But why bother, at this late date when polio has been eliminated in the U.S. and nearly wiped off the face of the Earth? Well, for one thing, it's endlessly fascinating as a medical and cultural saga that continues to misinform our understanding of disease and how to prevent it -- the fear of iron lungs has led to a phobia of even the most benign of childhood illnesses and the cult of vaccination uber alles. Most important, it is the same kind of mechanism that I believe has led us into the Age of Autism -- live viruses whose harm is "amplified" by the presence of toxic metals like mercury and aluminum. Autism is a man-made epidemic. So is polio.
By taking on polio, I'm laying the groundwork to understand and accept the same mechanism in autism and other modern illnesses. Ultimately this series has as much to do with Michelle Cedillo and the 5,000 other children in the Omnibus Autism Proceeding as it does with the 2,500 children who died in New York City that summer of 1916. False narratives need to be taken down and replaced with the truth, and it's never too late.
One hundred years ago the ability to detect and remove minute quantities of a toxin like arsenic from a substance like raw sugar would have been lacking. That's according to an AOA reader and environmental toxicologist who has been helping me understand the chemistry behind this idea. This week I asked her if white arsenic -- the type of arsenic used on the Hawaii plantation, Olaa, as a pesticide -- would have been harder to detect because it looks like sugar.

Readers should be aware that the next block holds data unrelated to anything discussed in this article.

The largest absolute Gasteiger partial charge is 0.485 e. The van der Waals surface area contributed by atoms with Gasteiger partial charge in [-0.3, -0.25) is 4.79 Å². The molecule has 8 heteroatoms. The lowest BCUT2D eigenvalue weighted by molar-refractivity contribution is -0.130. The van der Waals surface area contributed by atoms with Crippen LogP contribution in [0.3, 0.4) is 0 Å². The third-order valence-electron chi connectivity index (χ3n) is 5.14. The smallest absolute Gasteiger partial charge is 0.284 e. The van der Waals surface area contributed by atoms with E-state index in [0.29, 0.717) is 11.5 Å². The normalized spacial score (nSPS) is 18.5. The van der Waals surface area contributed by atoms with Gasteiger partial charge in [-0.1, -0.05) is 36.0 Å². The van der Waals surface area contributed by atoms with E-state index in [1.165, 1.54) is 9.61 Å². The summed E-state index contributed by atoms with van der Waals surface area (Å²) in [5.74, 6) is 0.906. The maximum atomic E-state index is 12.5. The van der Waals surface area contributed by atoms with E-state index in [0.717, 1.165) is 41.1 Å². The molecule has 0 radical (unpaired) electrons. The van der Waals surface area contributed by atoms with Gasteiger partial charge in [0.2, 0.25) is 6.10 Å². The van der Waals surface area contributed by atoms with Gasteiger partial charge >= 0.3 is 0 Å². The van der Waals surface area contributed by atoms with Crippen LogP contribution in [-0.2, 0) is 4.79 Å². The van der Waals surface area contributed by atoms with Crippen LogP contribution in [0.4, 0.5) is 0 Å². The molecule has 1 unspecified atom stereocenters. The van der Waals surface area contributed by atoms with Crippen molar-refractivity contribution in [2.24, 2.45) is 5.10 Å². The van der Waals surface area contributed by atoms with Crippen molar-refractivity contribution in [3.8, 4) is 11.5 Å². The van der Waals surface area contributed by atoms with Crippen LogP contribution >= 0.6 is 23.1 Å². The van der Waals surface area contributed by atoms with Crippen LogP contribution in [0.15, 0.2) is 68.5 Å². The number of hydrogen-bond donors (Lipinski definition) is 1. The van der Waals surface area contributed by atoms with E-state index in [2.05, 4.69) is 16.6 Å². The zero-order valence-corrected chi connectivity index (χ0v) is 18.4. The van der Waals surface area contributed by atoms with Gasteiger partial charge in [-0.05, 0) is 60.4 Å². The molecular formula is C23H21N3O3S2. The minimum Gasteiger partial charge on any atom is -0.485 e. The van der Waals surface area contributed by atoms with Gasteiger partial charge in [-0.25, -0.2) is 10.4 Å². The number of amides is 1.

Her response: "The relevant characteristic is not what arsenic trioxide [white arsenic] looks like when dried, but how it behaves when in solution. Both sugar and arsenic trioxide dissolve readily in water and they can’t be separated out from the water with the types of filtration systems used in a sugar refinery 100 years ago. Those passive filtration systems were designed to catch larger types of molecules, including parts from crushed plants, crushed dirt/stones, crushed insects, etc.
"Arsenic trioxide, or arsenite, has a very strong attraction to the water molecules, so you have to use an active system like reverse osmosis to separate it from water. Sugar and arsenite would 'travel together' all the way through the filtration process; the final product, when dried, was just white crystals so there would have been no visual clue that arsenite was mixed in with the sugar."
She also explained: “Arsenic in sugar would result in intermittent dosing, which is more likely to manifest in some of the other known symptoms of arsenic toxicity such as GI upset. Orally ingested arsenic is very hard on the intestines. Orally ingested poliovirus enters the body through the intestines, which will be less able to fight off a viral invasion if arsenic-induced inflammation and necrosis is present.”
So far we’ve traced the roots and rise of the 1916 epidemic from Brooklyn through the rest of New York City, including Queens and Yonkers which had the highest rates of polio of the five boroughs and of any city with a population between 50,000 and 100,000, respectively. Now let’s look at the big picture and see if the correlations continue. In an interesting 2011 medical journal article, H.V. Wyatt suggests the virus must have mutated (and then escaped from a lab in New York City) in order to explain the unusual characteristics of the epidemic: